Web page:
Análise proteômica e morfológica em fígado de ratos submetidos à exposição ao chumbo e suplementados com ferro
Fernandes, Mileni da Silva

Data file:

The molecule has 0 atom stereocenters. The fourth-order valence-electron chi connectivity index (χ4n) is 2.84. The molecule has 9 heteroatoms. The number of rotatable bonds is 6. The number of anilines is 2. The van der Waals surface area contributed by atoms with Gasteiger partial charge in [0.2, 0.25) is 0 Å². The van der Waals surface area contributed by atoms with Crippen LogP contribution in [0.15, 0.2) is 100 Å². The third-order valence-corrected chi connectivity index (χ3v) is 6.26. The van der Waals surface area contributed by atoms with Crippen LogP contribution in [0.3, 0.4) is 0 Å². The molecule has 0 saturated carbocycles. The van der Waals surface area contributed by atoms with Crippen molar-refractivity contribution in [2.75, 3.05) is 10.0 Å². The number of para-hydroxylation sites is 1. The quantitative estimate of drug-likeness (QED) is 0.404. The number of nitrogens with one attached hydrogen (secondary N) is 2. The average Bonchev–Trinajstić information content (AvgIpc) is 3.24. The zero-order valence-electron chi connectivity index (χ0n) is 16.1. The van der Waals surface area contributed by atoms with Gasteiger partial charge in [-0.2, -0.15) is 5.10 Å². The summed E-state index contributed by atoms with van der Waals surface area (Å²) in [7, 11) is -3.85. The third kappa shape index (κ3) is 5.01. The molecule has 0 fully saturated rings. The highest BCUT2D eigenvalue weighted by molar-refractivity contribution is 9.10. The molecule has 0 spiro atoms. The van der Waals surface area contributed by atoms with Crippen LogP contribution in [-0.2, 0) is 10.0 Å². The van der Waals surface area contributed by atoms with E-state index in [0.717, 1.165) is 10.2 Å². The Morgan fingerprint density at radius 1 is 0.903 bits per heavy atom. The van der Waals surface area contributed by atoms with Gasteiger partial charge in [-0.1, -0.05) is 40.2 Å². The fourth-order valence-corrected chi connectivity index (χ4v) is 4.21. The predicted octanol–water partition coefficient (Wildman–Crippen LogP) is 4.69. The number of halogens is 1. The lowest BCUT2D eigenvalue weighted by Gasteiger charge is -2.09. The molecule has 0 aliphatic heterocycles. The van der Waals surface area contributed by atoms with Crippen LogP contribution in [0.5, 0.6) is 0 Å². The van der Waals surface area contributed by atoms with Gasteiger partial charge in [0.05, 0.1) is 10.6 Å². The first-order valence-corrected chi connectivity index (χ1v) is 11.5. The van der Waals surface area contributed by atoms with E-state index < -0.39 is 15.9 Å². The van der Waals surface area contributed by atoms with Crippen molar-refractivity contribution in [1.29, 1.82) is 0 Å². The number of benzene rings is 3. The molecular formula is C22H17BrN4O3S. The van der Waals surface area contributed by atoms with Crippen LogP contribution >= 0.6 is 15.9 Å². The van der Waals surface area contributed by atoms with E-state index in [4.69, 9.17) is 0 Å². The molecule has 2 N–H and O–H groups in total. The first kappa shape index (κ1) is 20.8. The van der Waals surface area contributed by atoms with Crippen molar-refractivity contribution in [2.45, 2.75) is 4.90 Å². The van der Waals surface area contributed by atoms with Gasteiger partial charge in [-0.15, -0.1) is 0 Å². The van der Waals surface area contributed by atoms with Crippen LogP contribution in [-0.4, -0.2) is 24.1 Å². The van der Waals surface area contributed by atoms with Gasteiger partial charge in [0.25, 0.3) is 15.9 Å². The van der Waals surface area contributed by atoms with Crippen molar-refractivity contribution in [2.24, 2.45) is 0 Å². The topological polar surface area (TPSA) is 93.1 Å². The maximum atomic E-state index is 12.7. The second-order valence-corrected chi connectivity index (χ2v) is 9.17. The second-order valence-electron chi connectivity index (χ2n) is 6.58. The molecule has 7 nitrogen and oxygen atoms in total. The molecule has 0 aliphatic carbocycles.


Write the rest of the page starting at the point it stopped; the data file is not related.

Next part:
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Lead (Pb) is a heavy metal widely distributed in the environment, but it does not have any physiological role in the body. Due to its widespread use in the industry, it provides direct contamination of occupationally exposed people and, indirectly, through pollutants for the general. Thus, Pb contamination has become a public health problem. Studies have linked adverse health effects at low levels of Pb in the blood, even at concentrations below 10μg/dL. The effects range from cognitive impairment in children and peripheral neuropathy in adults, but there is little knowledge about its effects in the liver. It has been reported that iron (Fe) has a protective effect that can help in reducing the absorption of Pb in the body. In this sense, the aim of this study was to evaluate the protein profile and morphology in the liver of rats intoxicated by lead acetate (Pb(C2H3O2)2) submitted simultaneously to supplementation with iron sulfate (FeSO4) at 20 mg/Kg body weight. For this, 36 weanling male rats were divided into 6 groups (n=6) and treated for 6 weeks. The control group received deionized water; the first experimental group received deionized water and a solution of FeSO4 every two days; two experimental groups received 100 mg/L Pb(C2H3O2)2 in the drinking water and one of them was supplemented with FeSO4 every two days; two groups received 400 mg/L Pb(C2H3O2)2 in the drinking water, and one of them was supplemented with FeSO4 every two days. After euthanasia, blood samples and liver were collected for the analysis of Pb concentration by Inductively Coupled Plasma Mass Spectrometry (ICP-MS). Also, liver samples were collected for proteomic analysis using two-dimensional electrophoresis associated with MS (2D-PAGE-MS) and histomorphological analysis. The concentration of Pb in the blood and liver showed a dose-response effect with a reduction in 40-50% Pb in the groups supplemented with Fe (not significant). Histomorphological changes were observed in all intoxicated groups. Proteomic analysis identified 247 proteins with altered expression in relation to the control group. It was observed a decrease in antioxidant enzymes such as superoxide dismutase, catalase and glutathione peroxidase. The reduction of these enzymes leads to an increase of free radicals in the liver tissue and consequently to an in increase the levels of lipid peroxidation. The peroxidation affects the secretion of lipoproteins, mainly their release from the Golgi complex, which may have contributed to the changes observed in other proteins. The presence of Pb in some spots was confirmed by atomic absorption analysis, and this may have resulted in conformational changes that activate the protein degradation machinery. Based on the results, the present study highlights the deleterious role of Pb in the liver even at low dosage, and although Fe was associated with a reduced absorption of Pb, the results suggest that it should not be used as a prevention strategy to reduce the intoxication by Pb, since itself led to changes in the pattern of protein expression.